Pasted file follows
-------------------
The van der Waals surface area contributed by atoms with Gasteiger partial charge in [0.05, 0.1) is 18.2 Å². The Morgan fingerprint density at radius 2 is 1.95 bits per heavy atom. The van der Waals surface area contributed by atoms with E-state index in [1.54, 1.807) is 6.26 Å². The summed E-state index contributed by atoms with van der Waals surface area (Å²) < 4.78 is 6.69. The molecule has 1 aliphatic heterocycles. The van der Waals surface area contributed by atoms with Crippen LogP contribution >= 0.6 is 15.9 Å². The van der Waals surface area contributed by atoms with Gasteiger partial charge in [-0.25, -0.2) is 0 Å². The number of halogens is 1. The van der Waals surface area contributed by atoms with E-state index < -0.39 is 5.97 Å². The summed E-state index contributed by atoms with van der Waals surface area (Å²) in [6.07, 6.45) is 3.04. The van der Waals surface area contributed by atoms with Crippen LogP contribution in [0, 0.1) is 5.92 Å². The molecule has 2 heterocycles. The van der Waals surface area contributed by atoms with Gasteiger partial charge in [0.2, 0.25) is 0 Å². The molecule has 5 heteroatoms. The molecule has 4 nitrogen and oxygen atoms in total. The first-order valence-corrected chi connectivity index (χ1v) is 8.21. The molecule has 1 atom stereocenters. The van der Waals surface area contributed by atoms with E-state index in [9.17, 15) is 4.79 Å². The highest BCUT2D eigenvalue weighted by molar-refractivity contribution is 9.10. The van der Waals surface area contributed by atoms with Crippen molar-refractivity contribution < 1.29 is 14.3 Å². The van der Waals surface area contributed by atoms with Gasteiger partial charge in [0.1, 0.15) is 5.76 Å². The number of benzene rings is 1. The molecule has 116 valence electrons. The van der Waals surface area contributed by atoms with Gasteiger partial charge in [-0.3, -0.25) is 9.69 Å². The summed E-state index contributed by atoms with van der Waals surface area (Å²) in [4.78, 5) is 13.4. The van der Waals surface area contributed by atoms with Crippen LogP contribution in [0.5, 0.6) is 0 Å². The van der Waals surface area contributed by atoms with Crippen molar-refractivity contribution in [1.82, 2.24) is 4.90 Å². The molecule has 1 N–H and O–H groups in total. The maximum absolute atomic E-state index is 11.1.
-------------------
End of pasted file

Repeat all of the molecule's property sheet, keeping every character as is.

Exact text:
The van der Waals surface area contributed by atoms with Gasteiger partial charge in [0.05, 0.1) is 18.2 Å². The Morgan fingerprint density at radius 2 is 1.95 bits per heavy atom. The van der Waals surface area contributed by atoms with E-state index in [1.54, 1.807) is 6.26 Å². The summed E-state index contributed by atoms with van der Waals surface area (Å²) < 4.78 is 6.69. The molecule has 1 aliphatic heterocycles. The van der Waals surface area contributed by atoms with Crippen LogP contribution >= 0.6 is 15.9 Å². The van der Waals surface area contributed by atoms with Gasteiger partial charge in [-0.25, -0.2) is 0 Å². The number of halogens is 1. The van der Waals surface area contributed by atoms with E-state index < -0.39 is 5.97 Å². The summed E-state index contributed by atoms with van der Waals surface area (Å²) in [6.07, 6.45) is 3.04. The van der Waals surface area contributed by atoms with Crippen LogP contribution in [0, 0.1) is 5.92 Å². The molecule has 2 heterocycles. The van der Waals surface area contributed by atoms with Gasteiger partial charge in [0.2, 0.25) is 0 Å². The molecule has 5 heteroatoms. The molecule has 4 nitrogen and oxygen atoms in total. The first-order valence-corrected chi connectivity index (χ1v) is 8.21. The molecule has 1 atom stereocenters. The van der Waals surface area contributed by atoms with E-state index in [9.17, 15) is 4.79 Å². The highest BCUT2D eigenvalue weighted by molar-refractivity contribution is 9.10. The van der Waals surface area contributed by atoms with Crippen molar-refractivity contribution < 1.29 is 14.3 Å². The van der Waals surface area contributed by atoms with Gasteiger partial charge in [0.1, 0.15) is 5.76 Å². The number of benzene rings is 1. The molecule has 116 valence electrons. The van der Waals surface area contributed by atoms with Gasteiger partial charge in [-0.3, -0.25) is 9.69 Å². The summed E-state index contributed by atoms with van der Waals surface area (Å²) in [4.78, 5) is 13.4. The van der Waals surface area contributed by atoms with Crippen LogP contribution in [0.5, 0.6) is 0 Å². The van der Waals surface area contributed by atoms with Crippen molar-refractivity contribution in [1.82, 2.24) is 4.90 Å². The molecule has 1 N–H and O–H groups in total. The maximum absolute atomic E-state index is 11.1.